|Nutritional Guidelines (per serving)|
|Amount per serving|
|% Daily Value*|
|Total Fat 3g||4%|
|Saturated Fat 0g||1%|
|Total Carbohydrate 4g||1%|
|Dietary Fiber 1g||2%|
|*The % Daily Value (DV) tells you how much a nutrient in a food serving contributes to a daily diet. 2,000 calories a day is used for general nutrition advice.|
Bialys are so much more than just a bagel alternative. These delightful round treats might look similar at first glance, but they are actually much easier to make at home. The signature of a bialy is the sauteed onion and poppy seed filling. They are best fresh from the oven with a liberal slather of butter. Bialys also taste great toasted and topped with cream cheese and cured salmon.
- 1 1/2 cups warm water (heated to 110 to 115 F)
- 1 (1/4 ounce) package active dry yeast
- 2 teaspoons sugar
- 5 cups bread flour
- 2 teaspoons kosher salt
- Onion-Poppy Seed Filling:
- 2 tablespoons olive oil
- 1 1/2 cup finely chopped onion
- 2 teaspoons poppy seeds (plus additional for sprinkling)
- Coarse salt and freshly ground black pepper, to taste
Gather the ingredients.
In the bowl of a stand mixer combine the warm water, yeast, and sugar. Allow to sit until foamy, about 10 minutes.
Add the bread flour and kosher salt. Using the dough hook attachment, mix on the lowest setting until just combined, about 1 minute. Increase the speed to medium, and knead dough until smooth, about 8 minutes. The dough will be smooth and elastic but also dense and firm to the touch.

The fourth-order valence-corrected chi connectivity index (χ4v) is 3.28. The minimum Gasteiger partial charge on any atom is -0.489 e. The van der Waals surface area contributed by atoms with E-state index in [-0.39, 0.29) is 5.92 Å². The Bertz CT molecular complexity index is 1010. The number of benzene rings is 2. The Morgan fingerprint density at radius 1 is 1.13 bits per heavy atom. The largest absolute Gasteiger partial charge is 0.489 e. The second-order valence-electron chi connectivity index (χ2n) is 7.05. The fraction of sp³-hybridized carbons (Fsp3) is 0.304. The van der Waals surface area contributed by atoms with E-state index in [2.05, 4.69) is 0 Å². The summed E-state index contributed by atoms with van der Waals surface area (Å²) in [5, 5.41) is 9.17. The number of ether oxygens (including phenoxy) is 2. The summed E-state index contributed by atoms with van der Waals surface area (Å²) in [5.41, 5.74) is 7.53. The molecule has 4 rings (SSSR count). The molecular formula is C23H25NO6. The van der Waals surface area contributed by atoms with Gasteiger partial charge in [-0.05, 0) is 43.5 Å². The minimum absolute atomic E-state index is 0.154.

Transfer the dough to a lightly oiled bowl. Turn once to coat, cover bowl with plastic wrap, and let sit at room temperature until doubled in size, about 1 1/2 hours.
Meanwhile, make the filling. Heat the olive oil in a large skillet over medium-high heat. Add the onions, and cook, stirring occasionally, until caramelized, about 15 minutes.
Remove from heat, and stir in 2 teaspoons of the poppy seeds and season with coarse salt and freshly ground black pepper, to taste. Set aside to cool.
Uncover and punch down the dough. Cover again and let sit until doubled in size again, about 1 hour.
Uncover dough and transfer to a work surface. Portion into twelve equal-sized balls.
Place 6 balls each on 2 parchment lined baking sheets. Cover with plastic wrap and let sit until puffed, about 30 minutes.
Heat oven to 450 F. Uncover the balls, and, using your fingers, press the center of each to to make an indentation. Continue to press and stretch the center of each ball until the middle is thin and flat with a thick ring of dough on the outer edge. Allow to rise while the oven heats.
When ready to bake, fill the centers of each dough round with about 1 teaspoon of the onion-poppy seed filling.
Working with one baking sheet at a time, spray the bialys with water until completely coated. Sprinkle the edges with additional poppy seeds and coarse salt. Bake until lightly browned but still soft, about 15 minutes. Repeat with the other baking sheet.
Serve the bialys warm from the oven.
What is the difference between a bialy and a bagel?
A bialy is not simply a sub-type of bagel, it is a delicious treat in and of itself. It is round with a depression in the center which is filled with onion and poppy seeds. It is simply baked, rather than boiled and then baked like bagels. This creates a matte surface on the outside, rather than the sheen we are used to on a bagel.
What do you put on a bialy?
Bialys can be enjoyed warm from the oven with a slather of butter. They can also be sliced and topped with cream cheese and lox.
Where do bialys come from?
The history of the bialy can be traced back to Bialystock, Poland. Today they are frequently found in bakeries in cities with a history of Jewish immigrants from Eastern Europe.
Is a bialy the same thing as a flagel?
Although they both have a flattened shape, a bialy and flagel are different. A bialy is not boiled before baking, whereas a flagel is boiled, then flattened, and then baked.